Awesome question and great job advocating for yourself! There are a lot of different methods for birth control methods (pills, patches, rings, injections, implants, intrauterine devices (IUDs), etc.) available, so you have options! It’s also important to mention that if it’s your first time using birth control, it’s not uncommon for teens to try a couple different types, until they find the one that works best for them and their bodies! The choice is ultimately up to you and how you feel, but your health care provider (HCP) is there to help guide you in the right direction!
You might find it helpful to start by creating a couple of lists. The first list should include the symptoms that you find difficult to manage during your periods, such as cramping, mood swings, nausea, etc. Another list may be questions you have about birth control in general, such as which have lower risks for break through bleeding (aka bleeding between periods), which provide long-term relief, and/or which ones have less side effects, etc. It’s also important to think about how you want to take birth control – do you want to take a pill every day, would you rather have an implant placed under your skin, etc. You might find it helpful to create a “note” in your phone, that way you can add to it if a question comes to mind. Creating these lists and sharing them with your health care provider (HCP), will only help you and your provider through the process of choosing the right type of birth control.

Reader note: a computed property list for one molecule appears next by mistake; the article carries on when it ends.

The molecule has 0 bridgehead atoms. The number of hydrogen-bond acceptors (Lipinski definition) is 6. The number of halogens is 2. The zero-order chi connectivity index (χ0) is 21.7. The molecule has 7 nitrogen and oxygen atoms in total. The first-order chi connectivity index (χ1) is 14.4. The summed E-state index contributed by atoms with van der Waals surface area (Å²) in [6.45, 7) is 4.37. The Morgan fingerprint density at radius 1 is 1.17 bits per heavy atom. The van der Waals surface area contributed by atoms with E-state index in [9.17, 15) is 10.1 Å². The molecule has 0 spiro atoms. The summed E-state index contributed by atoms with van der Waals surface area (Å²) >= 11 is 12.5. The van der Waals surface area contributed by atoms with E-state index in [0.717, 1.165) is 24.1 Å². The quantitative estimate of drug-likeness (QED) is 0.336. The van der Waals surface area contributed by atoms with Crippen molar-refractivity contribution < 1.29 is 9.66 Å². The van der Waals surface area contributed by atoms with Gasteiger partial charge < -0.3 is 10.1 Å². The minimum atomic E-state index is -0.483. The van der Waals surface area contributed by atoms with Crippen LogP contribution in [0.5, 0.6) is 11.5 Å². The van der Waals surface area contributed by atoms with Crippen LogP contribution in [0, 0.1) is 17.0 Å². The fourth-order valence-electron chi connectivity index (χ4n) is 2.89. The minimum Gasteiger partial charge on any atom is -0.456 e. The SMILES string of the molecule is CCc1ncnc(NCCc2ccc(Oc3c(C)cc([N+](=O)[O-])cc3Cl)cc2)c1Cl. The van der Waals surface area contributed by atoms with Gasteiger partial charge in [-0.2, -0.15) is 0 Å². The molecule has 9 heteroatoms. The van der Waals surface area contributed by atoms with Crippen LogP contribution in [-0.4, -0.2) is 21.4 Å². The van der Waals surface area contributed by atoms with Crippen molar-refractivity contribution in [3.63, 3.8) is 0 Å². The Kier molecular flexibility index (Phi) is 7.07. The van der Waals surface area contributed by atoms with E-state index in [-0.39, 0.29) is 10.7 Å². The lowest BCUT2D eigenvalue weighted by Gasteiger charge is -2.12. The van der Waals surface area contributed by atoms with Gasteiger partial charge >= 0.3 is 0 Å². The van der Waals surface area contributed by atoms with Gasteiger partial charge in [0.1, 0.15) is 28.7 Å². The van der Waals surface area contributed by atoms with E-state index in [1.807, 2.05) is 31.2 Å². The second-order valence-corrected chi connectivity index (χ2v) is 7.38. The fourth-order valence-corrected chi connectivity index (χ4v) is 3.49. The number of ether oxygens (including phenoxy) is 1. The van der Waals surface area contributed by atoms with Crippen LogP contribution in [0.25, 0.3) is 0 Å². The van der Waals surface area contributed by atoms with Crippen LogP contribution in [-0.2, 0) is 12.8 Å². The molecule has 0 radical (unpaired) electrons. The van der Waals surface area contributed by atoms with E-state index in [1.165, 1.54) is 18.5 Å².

Finally, your HCP may ask you some questions about your past medical history as well as the history of your family to make sure it’s safe for you to use different birth control options. They may ask you if you have ever been diagnosed with a bleeding or clotting disorder such as Hemophilia, Von Willebrand Disease, or Factor V Leiden. Your HCP may also ask if you have ever been diagnosed with migraine headaches. These are some conditions that may make some birth controls unsafe for you to take, but don’t worry, you still have options! If you don’t know the answers to these questions, it’s OK to say you don’t know. You can also talk to your HCP to about the possibility of ordering a blood test to make sure you don’t have a bleeding or clotting disorder, especially if you aren’t sure, it’s always better to be safe than sorry!